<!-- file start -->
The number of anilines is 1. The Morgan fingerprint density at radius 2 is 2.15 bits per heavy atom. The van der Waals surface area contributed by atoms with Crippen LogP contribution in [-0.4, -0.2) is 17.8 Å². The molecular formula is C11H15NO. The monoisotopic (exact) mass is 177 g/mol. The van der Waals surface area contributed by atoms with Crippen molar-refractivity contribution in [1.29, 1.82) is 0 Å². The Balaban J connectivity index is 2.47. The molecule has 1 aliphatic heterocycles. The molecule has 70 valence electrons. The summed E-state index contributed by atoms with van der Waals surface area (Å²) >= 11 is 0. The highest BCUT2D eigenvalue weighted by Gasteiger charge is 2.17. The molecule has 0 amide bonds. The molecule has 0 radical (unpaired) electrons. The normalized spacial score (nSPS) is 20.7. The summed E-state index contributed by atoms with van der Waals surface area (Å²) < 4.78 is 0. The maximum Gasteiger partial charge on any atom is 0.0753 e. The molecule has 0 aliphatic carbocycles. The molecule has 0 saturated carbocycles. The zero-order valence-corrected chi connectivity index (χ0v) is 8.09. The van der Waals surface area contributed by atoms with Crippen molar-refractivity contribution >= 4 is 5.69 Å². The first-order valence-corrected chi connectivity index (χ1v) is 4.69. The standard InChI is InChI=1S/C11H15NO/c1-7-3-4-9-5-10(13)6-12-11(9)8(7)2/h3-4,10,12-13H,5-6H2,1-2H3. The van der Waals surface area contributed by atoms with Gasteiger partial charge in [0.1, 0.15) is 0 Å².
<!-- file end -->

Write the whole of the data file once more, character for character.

The number of anilines is 1. The Morgan fingerprint density at radius 2 is 2.15 bits per heavy atom. The van der Waals surface area contributed by atoms with Crippen LogP contribution in [-0.4, -0.2) is 17.8 Å². The molecular formula is C11H15NO. The monoisotopic (exact) mass is 177 g/mol. The van der Waals surface area contributed by atoms with Crippen molar-refractivity contribution in [1.29, 1.82) is 0 Å². The Balaban J connectivity index is 2.47. The molecule has 1 aliphatic heterocycles. The molecule has 70 valence electrons. The summed E-state index contributed by atoms with van der Waals surface area (Å²) >= 11 is 0. The highest BCUT2D eigenvalue weighted by Gasteiger charge is 2.17. The molecule has 0 amide bonds. The molecule has 0 radical (unpaired) electrons. The normalized spacial score (nSPS) is 20.7. The summed E-state index contributed by atoms with van der Waals surface area (Å²) < 4.78 is 0. The maximum Gasteiger partial charge on any atom is 0.0753 e. The molecule has 0 aliphatic carbocycles. The molecule has 0 saturated carbocycles. The zero-order valence-corrected chi connectivity index (χ0v) is 8.09. The van der Waals surface area contributed by atoms with Crippen molar-refractivity contribution >= 4 is 5.69 Å². The first-order valence-corrected chi connectivity index (χ1v) is 4.69. The standard InChI is InChI=1S/C11H15NO/c1-7-3-4-9-5-10(13)6-12-11(9)8(7)2/h3-4,10,12-13H,5-6H2,1-2H3. The van der Waals surface area contributed by atoms with Gasteiger partial charge in [0.1, 0.15) is 0 Å².